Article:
The Precision of Meaning
In our era of diagnoses and medications, suffering is rarely regarded as a natural part of life. Yet, we suffer. Distress and vulnerability permeate our everyday lives, in both a local and a global perspective. At the same time images of human suffering are spread daily. Other people’s distress has become commonplace in the contemporary global media flow. The images are often taken from a distance and lack the sufferer’s own voice. The performance Suffering, which we created this Spring, explored suffering and the imagery of suffering in our time. An important part of the process came to affect how we in the performance could reach beyond these images, and not just reproduce them. This has brought us further into issues related to polarization versus complexity. We have just started a process of deconstructing the performance, in order to look into these issues. What happens when we attempt to create complex images and ambiguous compositions on stage? How far can we take into account life’s multitude of nuances and paradoxes? Can we still make sense and communicate, have a stance? In this presentation we are looking closer at how we can engage in the world at a micro level, through the individual performer’s action. What happens to meaning creation when we do not bring forward a predetermined statement? Instead, the actor is moving from one readiness-for-action to another, where actions are constantly formed and transformed in close relation with the environment. The presentation was performed in collaboration with Michael Norlind, actor, director and movement pedagogue.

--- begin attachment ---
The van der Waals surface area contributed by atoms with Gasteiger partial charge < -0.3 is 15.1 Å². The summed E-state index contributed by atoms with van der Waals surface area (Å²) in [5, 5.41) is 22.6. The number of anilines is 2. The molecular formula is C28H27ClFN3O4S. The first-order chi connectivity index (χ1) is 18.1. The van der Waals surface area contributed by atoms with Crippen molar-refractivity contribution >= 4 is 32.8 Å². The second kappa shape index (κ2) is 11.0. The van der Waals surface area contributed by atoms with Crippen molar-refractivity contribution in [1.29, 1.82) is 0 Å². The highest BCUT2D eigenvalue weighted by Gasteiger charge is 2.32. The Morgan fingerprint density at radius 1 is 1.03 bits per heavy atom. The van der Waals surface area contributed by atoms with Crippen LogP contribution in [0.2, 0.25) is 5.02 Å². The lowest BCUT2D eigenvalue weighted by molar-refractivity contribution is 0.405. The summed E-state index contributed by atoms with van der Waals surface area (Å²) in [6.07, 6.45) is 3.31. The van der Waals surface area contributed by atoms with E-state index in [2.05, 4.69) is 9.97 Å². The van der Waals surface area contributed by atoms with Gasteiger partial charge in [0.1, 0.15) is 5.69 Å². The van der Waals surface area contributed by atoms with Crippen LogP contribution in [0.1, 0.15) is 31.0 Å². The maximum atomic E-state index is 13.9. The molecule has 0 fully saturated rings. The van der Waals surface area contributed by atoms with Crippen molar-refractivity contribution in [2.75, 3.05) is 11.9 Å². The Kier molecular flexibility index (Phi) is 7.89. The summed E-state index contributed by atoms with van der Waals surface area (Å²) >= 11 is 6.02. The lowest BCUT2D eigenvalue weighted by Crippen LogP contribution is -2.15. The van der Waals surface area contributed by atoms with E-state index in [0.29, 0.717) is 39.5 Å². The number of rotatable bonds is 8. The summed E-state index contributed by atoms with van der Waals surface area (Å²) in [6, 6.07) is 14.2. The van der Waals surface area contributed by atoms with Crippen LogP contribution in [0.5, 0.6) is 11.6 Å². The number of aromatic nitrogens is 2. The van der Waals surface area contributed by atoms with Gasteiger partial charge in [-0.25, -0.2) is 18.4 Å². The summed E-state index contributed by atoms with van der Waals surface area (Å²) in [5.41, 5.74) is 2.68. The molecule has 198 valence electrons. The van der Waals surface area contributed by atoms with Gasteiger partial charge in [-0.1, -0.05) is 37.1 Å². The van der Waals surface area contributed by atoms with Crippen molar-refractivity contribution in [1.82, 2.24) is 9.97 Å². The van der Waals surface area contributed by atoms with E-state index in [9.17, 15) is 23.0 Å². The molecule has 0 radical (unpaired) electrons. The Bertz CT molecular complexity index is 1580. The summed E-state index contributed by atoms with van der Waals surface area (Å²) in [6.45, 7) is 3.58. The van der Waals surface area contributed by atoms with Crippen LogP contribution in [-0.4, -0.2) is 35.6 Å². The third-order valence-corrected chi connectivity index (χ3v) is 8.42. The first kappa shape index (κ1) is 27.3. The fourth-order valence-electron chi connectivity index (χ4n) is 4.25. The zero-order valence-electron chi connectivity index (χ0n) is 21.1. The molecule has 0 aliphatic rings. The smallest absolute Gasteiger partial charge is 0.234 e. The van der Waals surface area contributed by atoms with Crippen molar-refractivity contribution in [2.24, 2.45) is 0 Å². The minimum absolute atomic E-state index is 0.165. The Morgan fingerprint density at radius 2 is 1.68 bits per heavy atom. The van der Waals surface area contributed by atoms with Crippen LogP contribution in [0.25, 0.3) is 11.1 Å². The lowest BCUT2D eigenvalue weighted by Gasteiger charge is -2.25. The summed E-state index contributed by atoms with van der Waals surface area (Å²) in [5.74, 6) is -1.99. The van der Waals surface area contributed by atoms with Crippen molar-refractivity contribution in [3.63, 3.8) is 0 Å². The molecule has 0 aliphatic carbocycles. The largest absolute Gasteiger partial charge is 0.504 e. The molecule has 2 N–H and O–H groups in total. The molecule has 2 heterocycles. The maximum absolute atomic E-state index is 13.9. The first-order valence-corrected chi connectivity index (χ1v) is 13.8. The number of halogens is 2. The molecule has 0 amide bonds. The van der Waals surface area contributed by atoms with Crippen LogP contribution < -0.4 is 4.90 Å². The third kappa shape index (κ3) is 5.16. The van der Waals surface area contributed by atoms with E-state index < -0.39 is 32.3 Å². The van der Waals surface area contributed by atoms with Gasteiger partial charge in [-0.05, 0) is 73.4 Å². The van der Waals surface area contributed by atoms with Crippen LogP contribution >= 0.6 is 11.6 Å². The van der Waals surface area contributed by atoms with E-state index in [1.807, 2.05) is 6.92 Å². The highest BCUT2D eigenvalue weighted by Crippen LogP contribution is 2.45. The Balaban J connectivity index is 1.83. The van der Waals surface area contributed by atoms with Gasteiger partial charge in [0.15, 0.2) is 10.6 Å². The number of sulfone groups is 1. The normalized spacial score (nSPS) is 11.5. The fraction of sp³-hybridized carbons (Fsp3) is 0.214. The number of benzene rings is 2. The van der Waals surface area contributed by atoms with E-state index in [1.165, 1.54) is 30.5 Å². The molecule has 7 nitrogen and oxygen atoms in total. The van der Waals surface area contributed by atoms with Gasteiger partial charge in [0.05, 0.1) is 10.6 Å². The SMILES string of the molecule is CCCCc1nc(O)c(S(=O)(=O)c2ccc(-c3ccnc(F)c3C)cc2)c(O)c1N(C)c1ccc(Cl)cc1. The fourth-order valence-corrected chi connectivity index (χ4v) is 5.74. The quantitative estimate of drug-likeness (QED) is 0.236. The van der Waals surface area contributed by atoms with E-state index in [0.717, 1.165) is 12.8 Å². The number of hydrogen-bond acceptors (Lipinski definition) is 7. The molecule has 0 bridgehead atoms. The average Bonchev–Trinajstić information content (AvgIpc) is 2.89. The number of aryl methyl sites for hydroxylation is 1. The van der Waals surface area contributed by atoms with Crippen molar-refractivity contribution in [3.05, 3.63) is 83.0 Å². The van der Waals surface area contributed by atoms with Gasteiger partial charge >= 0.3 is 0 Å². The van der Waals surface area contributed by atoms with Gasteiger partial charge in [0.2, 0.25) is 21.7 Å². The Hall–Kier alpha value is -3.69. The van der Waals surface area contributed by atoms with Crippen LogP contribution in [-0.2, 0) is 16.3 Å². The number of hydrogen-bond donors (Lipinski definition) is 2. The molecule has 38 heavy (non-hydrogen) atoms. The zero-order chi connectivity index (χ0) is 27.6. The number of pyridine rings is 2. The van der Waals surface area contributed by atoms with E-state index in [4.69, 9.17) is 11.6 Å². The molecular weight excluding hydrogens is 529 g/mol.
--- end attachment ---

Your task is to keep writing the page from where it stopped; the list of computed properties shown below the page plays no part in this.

Type of work
Transversality in Performance: Undiscovering processes from what the body knows. Doctoral Symposium, Faculty of Fine, Applied and Performing Arts, University of Gothenburg.
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